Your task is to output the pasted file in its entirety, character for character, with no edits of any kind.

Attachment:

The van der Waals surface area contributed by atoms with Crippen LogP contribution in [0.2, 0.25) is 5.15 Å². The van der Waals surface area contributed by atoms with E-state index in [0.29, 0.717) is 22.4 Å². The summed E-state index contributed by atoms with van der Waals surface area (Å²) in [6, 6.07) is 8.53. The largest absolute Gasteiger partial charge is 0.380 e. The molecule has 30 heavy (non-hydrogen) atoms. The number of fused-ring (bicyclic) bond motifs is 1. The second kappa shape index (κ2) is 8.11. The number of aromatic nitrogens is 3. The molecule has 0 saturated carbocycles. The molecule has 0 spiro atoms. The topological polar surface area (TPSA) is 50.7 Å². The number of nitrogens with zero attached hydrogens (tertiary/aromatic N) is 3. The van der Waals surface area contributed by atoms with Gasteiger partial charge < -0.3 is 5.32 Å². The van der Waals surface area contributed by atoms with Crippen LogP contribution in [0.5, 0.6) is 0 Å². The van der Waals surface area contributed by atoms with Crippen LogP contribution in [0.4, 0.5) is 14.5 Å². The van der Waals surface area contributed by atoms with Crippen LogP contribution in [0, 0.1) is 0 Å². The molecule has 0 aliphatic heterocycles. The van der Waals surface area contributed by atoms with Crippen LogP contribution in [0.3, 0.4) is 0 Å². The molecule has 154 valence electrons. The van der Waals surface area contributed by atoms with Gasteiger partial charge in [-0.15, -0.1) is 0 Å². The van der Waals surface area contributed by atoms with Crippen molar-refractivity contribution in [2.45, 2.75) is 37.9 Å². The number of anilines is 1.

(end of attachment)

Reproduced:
The van der Waals surface area contributed by atoms with Crippen LogP contribution in [0.2, 0.25) is 5.15 Å². The van der Waals surface area contributed by atoms with E-state index in [0.29, 0.717) is 22.4 Å². The summed E-state index contributed by atoms with van der Waals surface area (Å²) in [6, 6.07) is 8.53. The largest absolute Gasteiger partial charge is 0.380 e. The molecule has 30 heavy (non-hydrogen) atoms. The number of fused-ring (bicyclic) bond motifs is 1. The second kappa shape index (κ2) is 8.11. The number of aromatic nitrogens is 3. The molecule has 0 saturated carbocycles. The molecule has 0 spiro atoms. The topological polar surface area (TPSA) is 50.7 Å². The number of nitrogens with zero attached hydrogens (tertiary/aromatic N) is 3. The van der Waals surface area contributed by atoms with Gasteiger partial charge < -0.3 is 5.32 Å². The van der Waals surface area contributed by atoms with Crippen LogP contribution in [0.5, 0.6) is 0 Å². The van der Waals surface area contributed by atoms with Crippen LogP contribution in [0.4, 0.5) is 14.5 Å². The van der Waals surface area contributed by atoms with Crippen LogP contribution in [0, 0.1) is 0 Å². The molecule has 0 aliphatic heterocycles. The van der Waals surface area contributed by atoms with Crippen LogP contribution in [0.3, 0.4) is 0 Å². The molecule has 154 valence electrons. The van der Waals surface area contributed by atoms with Gasteiger partial charge in [-0.15, -0.1) is 0 Å². The van der Waals surface area contributed by atoms with Crippen molar-refractivity contribution in [2.45, 2.75) is 37.9 Å². The number of anilines is 1.